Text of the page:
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Brexit’s fate unknown after vote to delay agreement with EU

The fate of Brexit, Britain’s long-running plan to exit the European Union, remains unknown after an extraordinary session in the country's parliament Saturday that ended with a vote to delay a decision on Prime Minister Boris Johnson’s negotiated agreement with the EU. Frank Langfitt, an NPR correspondent and author of, "The Shanghai Free Taxi," joins Alison Stewart from London to discuss.

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  • Alison Stewart:

    Frank Langfitt is a correspondent for NPR and author of the recent book "The Shanghai Free Taxi." He joins me now from London. What exactly did parliament vote on this morning?

  • Frank Langfitt:

    Boris Johnson, the prime minister, wanted them to vote on his Brexit withdrawal agreement that would take the country out, ideally from his perspective and from the deadline at the end of this month. But instead, lawmakers in the parliament had a different idea. They're concerned that they can't get all the legislation finished in time, and they were afraid that the United Kingdom could inadvertently crash out of the EU with no deal at all, causing a lot of economic damage. So what they said, they've passed amendments saying we will approve this only once all the legislation has gotten done. So this has actually delayed the vote.

  • Alison Stewart:

    Who was responsible for setting up, for orchestrating the possibility of a delay?

  • Frank Langfitt:

    Well, there were a number of lawmakers who were very concerned about crashing out of the EU. And also, I got to be honest, there's a lot of distrust of Boris Johnson. You remember last month he suspended parliament here. The Supreme Court of the United Kingdom, slapped him down, said you broke the law. And so there was concern that either through accident or perhaps deliberately, some Brexiteers might try to foil things, basically mess up the legislation so that the country crashed out. So people, even people who want to vote for this deal were very worried. And so they backed the amendment, compelling him to ask for an extension from Brussels.

  • Alison Stewart:

    What must Boris Johnson do legally now?

  • Frank Langfitt:

    Legally, he is supposed to write a letter tonight to Brussels asking for an extension. He says he won't do it. He just refuses to. And the reason is that all along, he said that he would rather die in a ditch than go back to Brussels and promise to get the country out, because, of course, it's been almost three and a half years since the 2016 Brexit vote. And so he's adamant he won't do it.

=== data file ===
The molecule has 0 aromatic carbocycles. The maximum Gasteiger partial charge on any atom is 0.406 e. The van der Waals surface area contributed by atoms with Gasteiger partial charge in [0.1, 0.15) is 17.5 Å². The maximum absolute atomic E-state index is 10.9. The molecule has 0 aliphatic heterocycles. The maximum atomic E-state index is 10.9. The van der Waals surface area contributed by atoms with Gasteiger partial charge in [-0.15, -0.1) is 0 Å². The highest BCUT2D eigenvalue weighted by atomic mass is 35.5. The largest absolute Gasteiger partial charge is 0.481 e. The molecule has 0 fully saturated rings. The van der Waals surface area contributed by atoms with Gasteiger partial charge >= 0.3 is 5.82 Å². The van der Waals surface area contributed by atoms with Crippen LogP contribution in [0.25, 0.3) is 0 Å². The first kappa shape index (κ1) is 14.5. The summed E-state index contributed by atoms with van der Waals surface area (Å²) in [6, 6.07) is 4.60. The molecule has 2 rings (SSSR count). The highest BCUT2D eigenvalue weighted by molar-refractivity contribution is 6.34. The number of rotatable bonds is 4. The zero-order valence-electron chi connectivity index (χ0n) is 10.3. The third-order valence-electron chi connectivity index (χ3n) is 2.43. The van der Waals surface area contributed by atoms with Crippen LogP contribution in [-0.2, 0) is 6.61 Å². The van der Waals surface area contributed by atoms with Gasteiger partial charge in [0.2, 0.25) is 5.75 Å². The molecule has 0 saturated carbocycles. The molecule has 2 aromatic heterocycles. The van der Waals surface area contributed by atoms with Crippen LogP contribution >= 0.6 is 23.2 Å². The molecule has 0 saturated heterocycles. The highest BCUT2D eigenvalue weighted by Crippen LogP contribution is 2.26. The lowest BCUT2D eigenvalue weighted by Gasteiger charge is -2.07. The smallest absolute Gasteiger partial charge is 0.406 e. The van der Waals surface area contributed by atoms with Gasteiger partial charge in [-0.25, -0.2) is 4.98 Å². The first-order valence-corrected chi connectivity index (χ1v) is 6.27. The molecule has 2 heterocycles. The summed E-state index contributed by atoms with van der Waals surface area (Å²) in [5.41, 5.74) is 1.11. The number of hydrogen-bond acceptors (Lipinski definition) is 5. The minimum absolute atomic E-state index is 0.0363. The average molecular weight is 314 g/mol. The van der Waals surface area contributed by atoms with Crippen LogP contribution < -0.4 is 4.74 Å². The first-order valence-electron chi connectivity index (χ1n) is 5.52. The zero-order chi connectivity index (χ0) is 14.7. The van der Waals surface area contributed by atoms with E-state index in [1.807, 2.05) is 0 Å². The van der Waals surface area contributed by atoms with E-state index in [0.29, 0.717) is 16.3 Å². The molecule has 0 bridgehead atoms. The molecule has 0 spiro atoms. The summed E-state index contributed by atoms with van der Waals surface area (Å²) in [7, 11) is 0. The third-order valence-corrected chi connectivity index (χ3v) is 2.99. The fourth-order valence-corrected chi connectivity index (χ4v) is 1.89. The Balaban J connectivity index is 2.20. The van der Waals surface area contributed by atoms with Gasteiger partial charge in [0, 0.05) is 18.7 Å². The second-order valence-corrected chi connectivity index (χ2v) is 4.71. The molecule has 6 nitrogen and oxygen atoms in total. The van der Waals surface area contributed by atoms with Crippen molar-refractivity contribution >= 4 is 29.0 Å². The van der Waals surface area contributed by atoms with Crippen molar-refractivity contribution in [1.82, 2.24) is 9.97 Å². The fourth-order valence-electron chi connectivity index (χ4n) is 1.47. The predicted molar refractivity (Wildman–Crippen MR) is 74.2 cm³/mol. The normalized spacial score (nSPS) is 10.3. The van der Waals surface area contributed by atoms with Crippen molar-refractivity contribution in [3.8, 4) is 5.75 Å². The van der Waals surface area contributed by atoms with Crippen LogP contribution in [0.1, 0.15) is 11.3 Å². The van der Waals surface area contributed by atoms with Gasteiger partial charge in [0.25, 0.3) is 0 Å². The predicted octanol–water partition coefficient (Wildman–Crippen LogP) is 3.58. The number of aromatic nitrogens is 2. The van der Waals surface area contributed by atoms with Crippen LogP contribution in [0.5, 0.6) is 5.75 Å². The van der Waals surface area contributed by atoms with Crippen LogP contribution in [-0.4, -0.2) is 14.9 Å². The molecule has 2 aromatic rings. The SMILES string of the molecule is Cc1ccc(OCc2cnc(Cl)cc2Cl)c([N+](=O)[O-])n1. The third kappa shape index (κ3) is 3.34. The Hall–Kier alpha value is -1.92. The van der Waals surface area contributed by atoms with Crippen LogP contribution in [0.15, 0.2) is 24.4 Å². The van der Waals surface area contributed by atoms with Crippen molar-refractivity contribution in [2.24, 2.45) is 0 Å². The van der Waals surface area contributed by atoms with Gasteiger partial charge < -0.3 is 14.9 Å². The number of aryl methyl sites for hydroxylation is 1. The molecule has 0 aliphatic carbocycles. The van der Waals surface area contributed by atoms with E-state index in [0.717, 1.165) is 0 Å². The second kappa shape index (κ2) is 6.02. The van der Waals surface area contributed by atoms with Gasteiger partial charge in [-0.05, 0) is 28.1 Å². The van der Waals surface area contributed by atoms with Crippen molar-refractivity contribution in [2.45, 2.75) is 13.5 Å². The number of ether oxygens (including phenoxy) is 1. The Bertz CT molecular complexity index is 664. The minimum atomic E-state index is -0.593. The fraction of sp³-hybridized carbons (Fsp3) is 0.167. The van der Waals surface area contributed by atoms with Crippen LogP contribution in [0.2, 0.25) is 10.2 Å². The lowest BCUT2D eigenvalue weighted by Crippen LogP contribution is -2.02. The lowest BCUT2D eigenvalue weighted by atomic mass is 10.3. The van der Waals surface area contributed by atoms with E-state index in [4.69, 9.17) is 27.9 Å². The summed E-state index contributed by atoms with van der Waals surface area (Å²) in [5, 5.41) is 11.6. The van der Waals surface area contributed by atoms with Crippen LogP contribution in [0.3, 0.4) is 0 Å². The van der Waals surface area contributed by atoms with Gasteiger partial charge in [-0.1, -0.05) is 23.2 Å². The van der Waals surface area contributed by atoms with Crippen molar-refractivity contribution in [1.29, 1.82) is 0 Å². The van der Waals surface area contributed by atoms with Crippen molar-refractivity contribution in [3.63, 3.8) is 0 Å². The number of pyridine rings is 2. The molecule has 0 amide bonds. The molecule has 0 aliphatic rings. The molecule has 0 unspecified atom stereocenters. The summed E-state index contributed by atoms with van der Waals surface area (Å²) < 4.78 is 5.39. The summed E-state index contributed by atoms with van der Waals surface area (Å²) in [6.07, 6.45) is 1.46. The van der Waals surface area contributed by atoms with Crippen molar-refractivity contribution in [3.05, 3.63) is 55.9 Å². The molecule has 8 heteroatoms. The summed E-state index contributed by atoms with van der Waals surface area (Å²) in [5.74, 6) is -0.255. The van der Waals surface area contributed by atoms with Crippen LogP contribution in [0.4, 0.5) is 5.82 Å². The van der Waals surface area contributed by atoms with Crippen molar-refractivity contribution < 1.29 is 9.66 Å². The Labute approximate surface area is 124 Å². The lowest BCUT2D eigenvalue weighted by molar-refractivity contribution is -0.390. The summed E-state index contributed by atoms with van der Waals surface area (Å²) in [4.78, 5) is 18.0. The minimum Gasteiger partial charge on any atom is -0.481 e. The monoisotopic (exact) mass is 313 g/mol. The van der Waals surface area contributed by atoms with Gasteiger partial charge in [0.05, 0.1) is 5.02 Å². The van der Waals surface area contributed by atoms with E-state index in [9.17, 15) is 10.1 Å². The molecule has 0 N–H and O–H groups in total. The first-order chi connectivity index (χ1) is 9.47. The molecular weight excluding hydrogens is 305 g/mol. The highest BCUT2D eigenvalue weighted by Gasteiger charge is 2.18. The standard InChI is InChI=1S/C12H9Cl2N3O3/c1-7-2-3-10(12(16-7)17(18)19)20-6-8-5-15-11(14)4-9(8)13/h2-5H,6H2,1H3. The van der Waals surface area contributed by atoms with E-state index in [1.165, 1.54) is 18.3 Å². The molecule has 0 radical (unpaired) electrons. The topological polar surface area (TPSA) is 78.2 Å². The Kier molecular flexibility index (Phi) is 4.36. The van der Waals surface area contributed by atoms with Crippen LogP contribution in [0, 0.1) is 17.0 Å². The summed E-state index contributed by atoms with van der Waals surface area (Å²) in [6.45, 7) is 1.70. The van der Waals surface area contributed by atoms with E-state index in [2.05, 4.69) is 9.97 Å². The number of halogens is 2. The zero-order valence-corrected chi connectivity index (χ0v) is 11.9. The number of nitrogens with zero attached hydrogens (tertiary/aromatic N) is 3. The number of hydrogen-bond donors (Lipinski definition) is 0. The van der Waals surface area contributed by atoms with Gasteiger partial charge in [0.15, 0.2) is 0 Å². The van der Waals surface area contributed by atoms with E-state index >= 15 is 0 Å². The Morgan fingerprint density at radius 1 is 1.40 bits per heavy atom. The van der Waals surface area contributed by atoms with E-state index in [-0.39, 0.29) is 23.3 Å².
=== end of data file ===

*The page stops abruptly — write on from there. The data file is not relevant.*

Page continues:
• Alison Stewart:

    What are the true sticking points?

  • Frank Langfitt:

    The true sticking point I think here really is the distrust of Boris Johnson and the fact that this timetable is so tight. This is one of the biggest decisions made by the UK government in many decades. And they don't want to make a mistake, and they don't want to miss something.

  • Alison Stewart:

    The Hill is reporting that the U.S. Chamber of Commerce is calling for the deadline for Brexit to be extended? Which leads me to wonder, what's been the economic impact of all of these delays?

  • Frank Langfitt:

    I was on a train recently up to Manchester, and I met two people who work in their headhunters in the city of London, the financial district. They voted to remain in the EU. They said that right now they can't get any business done. People can't make a decision because there's been so much uncertainty. And in fact, they would actually back Boris Johnson's deal. So they actually were switching sides. So from a business perspective, I think that this uncertainty has cost a lot.

  • Alison Stewart:

    What do average people think at this point?

  • Frank Langfitt:

    They're exhausted. What you hear a lot from people is: get Brexit done. Nobody thought — certainly when this was sold to people, the Brexiteers that this would be easy. It's been anything but. And I think there's a tremendous amount of Brexit fatigue. Even some people who voted to remain would like to see this done. I hear it even from some young people. So I think people are very tired of it. It's very interesting. You talk to people and they'll say even if there is short term economic damage, I just want the country to move on. It's very striking. That said, thousands were out today saying we need a new referendum in this country. The deal that Boris Johnson has is not at all what we voted for for 2016. So the country also remains very divided.

  • Alison Stewart:

    What is supposed to happen next? What are the next milestones?

  • Frank Langfitt:

    What I think that we will see is on Monday or Tuesday, Boris Johnson will try to bring this bill back. We will also see lawmakers go back to the courts to force him to ask for an extension from Brussels. And as is often the case, when we get into these branch Brexit crunch times, we get close to deadlines, we just have to see sort of day to day how this plays out.

  • Alison Stewart:

    NPR's Frank Langfitt, thank you so much.

  • Frank Langfitt:

    Thanks for having me, Alison.

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